But the film doesn’t just settle for the character trying to right the wrongs of the past.  It also shows how Allen’s character has evolved.  Not just turning into a survivalist with his time in the jungle within the game, but also with how he has become like his father.  He is still afraid, hates himself for not being more mature earlier on, but also becomes angry at Peter for wishing to continue playing the game.  Because Allen knows what will happen if they do so, that more creatures, and individuals, and weather conditions will emerge from the game to make things worse.  He warns Peter of this, but also knows that Peter is right.  This doesn’t make him any less angry, and eventually tells Peter in his anger that he needs to man up and face all of this like a man, because it’s Peter’s doing for causing this to happen.  Immediately after doing that, Allen realizes how he’s acting like his father in the past, and also realizes how he’s being hypocritical, and tries to comfort Peter after this.

Regarding the facing of fears and taking responsibility, the film handles it as it’s going to get worse before it gets better.  And longer one runs from their own fears, the worse things will get.  This is shown early on with Allen confronting these bullies after running from them earlier, the bullies chasing him because he went out with their leader’s girlfriend (Sarah).  It results in him getting beat up, but then things more or less work out after that.  With him running away from his father, and staying away for years (again, the film plays with this with him wanting to run away, and him escaping to Jumanji unintentionally and against his will), this causes consequences resulting in the town going bottom-up economically when the Shoe Factory shuts down due to his father searching for him.  It’s also shown from a more metaphorical standpoint with them playing the game, something they must do to resolve everything, and it continually makes things worse not just for the main characters, but for the town around them.  It’s not until near the end of the game when Allen finally conquers his fear, his primary fear being that of his own father.  It’s some heavy-hitting metaphors, reminding me of Silent Hill 2 with how everything in that game is basically a projection of the protagonists own fears and desires.  And yes, I just compared Jumanji to Silent Hill 2.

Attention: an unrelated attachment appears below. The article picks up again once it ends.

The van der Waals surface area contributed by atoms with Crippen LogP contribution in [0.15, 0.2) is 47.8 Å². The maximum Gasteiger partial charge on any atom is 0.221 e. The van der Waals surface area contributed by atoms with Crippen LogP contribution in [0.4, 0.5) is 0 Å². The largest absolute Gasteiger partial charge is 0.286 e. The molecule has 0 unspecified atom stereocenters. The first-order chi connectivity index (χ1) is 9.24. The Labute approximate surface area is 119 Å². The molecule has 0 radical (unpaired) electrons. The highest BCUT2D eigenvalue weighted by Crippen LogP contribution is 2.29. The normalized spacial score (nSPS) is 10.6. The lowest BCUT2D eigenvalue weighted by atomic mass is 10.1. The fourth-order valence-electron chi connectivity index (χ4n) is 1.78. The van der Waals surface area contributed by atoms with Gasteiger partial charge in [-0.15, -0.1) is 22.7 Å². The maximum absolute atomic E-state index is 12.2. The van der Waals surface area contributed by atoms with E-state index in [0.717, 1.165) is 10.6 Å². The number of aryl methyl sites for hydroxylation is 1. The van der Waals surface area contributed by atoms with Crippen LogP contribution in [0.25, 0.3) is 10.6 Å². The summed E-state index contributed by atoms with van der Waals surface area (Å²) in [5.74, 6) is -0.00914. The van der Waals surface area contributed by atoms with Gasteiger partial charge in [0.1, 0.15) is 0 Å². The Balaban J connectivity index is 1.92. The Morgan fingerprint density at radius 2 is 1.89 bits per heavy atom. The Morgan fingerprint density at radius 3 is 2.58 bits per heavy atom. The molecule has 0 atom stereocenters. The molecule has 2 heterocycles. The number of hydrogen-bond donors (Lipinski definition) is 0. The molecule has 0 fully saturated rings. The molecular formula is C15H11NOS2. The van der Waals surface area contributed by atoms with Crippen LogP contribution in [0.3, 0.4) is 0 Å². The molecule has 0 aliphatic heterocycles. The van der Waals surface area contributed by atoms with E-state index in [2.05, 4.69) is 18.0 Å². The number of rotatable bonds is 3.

Jumanji being a 1995 film, two years after Jurassic Park hit theaters, CG is used, but it’s used along with practical effects.  Granted, the film hasn’t aged THAT well, but it doesn’t look all that terrible either, all things considered.  The CG is dated, but acceptable.  Most of the practical effects work, but a couple are laughable (those spiders, I lose it every time they show up).  Then there’s instances of blending CG with actual objects, which do a good job of making them seem more real.